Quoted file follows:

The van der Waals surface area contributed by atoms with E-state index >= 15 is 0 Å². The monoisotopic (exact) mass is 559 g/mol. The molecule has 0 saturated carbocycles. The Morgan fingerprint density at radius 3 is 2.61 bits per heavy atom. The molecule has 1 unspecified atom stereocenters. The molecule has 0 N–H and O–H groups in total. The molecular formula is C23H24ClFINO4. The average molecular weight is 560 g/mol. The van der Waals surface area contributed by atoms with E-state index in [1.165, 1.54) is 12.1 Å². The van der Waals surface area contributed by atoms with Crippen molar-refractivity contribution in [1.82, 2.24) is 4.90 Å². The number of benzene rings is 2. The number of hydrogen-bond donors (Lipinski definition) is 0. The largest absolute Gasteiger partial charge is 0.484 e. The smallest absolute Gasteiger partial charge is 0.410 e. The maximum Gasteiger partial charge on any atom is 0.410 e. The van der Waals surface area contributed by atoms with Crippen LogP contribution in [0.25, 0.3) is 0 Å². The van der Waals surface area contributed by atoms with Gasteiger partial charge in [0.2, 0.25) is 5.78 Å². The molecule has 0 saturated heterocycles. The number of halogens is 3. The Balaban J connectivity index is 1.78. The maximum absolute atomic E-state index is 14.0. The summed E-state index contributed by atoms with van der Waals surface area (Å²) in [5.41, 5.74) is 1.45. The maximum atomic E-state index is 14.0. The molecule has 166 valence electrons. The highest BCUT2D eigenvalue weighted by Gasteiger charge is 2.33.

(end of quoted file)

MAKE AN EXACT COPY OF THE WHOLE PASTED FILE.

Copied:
The van der Waals surface area contributed by atoms with E-state index >= 15 is 0 Å². The monoisotopic (exact) mass is 559 g/mol. The molecule has 0 saturated carbocycles. The Morgan fingerprint density at radius 3 is 2.61 bits per heavy atom. The molecule has 1 unspecified atom stereocenters. The molecule has 0 N–H and O–H groups in total. The molecular formula is C23H24ClFINO4. The average molecular weight is 560 g/mol. The van der Waals surface area contributed by atoms with E-state index in [1.165, 1.54) is 12.1 Å². The van der Waals surface area contributed by atoms with Crippen molar-refractivity contribution in [1.82, 2.24) is 4.90 Å². The number of benzene rings is 2. The number of hydrogen-bond donors (Lipinski definition) is 0. The largest absolute Gasteiger partial charge is 0.484 e. The smallest absolute Gasteiger partial charge is 0.410 e. The maximum Gasteiger partial charge on any atom is 0.410 e. The van der Waals surface area contributed by atoms with Crippen LogP contribution in [0.25, 0.3) is 0 Å². The van der Waals surface area contributed by atoms with Gasteiger partial charge in [0.2, 0.25) is 5.78 Å². The molecule has 0 saturated heterocycles. The number of halogens is 3. The Balaban J connectivity index is 1.78. The maximum absolute atomic E-state index is 14.0. The summed E-state index contributed by atoms with van der Waals surface area (Å²) in [5.41, 5.74) is 1.45. The maximum atomic E-state index is 14.0. The molecule has 166 valence electrons. The highest BCUT2D eigenvalue weighted by Gasteiger charge is 2.33.